Among the totals, China possesses clear strengths in biologics, cell therapies and cancer drug development. In each of these three hot growth areas for research, China has a larger-than-expected footprint. This does not come at the expense of overall diversity, with the presence of emerging domestic gene and RNA therapy platforms and large numbers of clinical trials across the spectrum of therapeutic areas and diseases.
Alliances In Vogue
This engine for new drug creation has allowed the capture of domestic market share, but also attracted the attention of multinational pharmas. Particularly for validated drug classes, Chinese biotechs have been quick to create their own versions using platform technologies. The classic example is in the programmed cell death protein 1/ligand 1 (PD-1/L1) market, where the total now stands at 12 approved China-originated monoclonal antibodies. This pattern is also being played out across a multitude of drug targets, even for those that are still in the developmental stage. Over half of the anti-TIGIT pipeline is Chinese, while home-grown biotechs are often leading the developmental effort for new chimeric antigen receptor (CAR) T-cell designs.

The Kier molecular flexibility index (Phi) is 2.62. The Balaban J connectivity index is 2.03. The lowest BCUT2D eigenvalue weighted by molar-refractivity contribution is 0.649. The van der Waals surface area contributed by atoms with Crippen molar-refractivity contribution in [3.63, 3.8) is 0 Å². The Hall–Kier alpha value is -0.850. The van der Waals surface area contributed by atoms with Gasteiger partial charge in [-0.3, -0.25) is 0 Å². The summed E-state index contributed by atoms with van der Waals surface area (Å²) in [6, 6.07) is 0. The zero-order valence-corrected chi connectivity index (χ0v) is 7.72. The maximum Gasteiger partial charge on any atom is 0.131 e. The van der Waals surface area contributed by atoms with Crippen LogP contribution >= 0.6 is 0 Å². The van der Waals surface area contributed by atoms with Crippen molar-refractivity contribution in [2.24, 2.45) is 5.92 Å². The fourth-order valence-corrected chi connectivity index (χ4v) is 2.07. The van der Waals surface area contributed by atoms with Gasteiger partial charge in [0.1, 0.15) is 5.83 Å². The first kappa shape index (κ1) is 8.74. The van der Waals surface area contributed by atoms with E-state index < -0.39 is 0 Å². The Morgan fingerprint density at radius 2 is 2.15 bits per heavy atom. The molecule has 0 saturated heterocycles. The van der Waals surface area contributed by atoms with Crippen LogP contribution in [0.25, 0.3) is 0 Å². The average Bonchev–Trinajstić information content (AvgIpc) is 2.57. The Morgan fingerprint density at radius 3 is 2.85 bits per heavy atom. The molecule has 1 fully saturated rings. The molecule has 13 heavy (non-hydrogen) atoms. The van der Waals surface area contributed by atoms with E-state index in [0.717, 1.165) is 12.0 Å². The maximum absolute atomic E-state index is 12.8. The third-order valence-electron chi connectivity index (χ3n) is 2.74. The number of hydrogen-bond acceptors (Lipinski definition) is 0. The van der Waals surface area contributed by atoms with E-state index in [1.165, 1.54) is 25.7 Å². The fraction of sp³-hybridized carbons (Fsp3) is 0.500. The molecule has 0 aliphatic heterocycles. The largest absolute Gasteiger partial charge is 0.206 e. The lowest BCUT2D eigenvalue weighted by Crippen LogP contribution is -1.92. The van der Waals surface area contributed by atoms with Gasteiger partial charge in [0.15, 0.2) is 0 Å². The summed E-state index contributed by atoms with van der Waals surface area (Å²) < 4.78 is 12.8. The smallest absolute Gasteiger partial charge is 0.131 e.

These assets are highly attractive for multinational pharmas that are looking to license their way into emerging drug classes. Exhibit 2 shows the number (line) and value (bars) of such alliances, split by upfront payments and potential milestones. Each year, Chinese biotechs are securing around $2-3bn in upfront fees and milestones of up to $30bn, in addition to any separate financing or product revenue streams. While there has been a slight drop from the peaks of 2021, perhaps relating to the regulatory realities of commercializing assets without US-based trials, demand is still robust.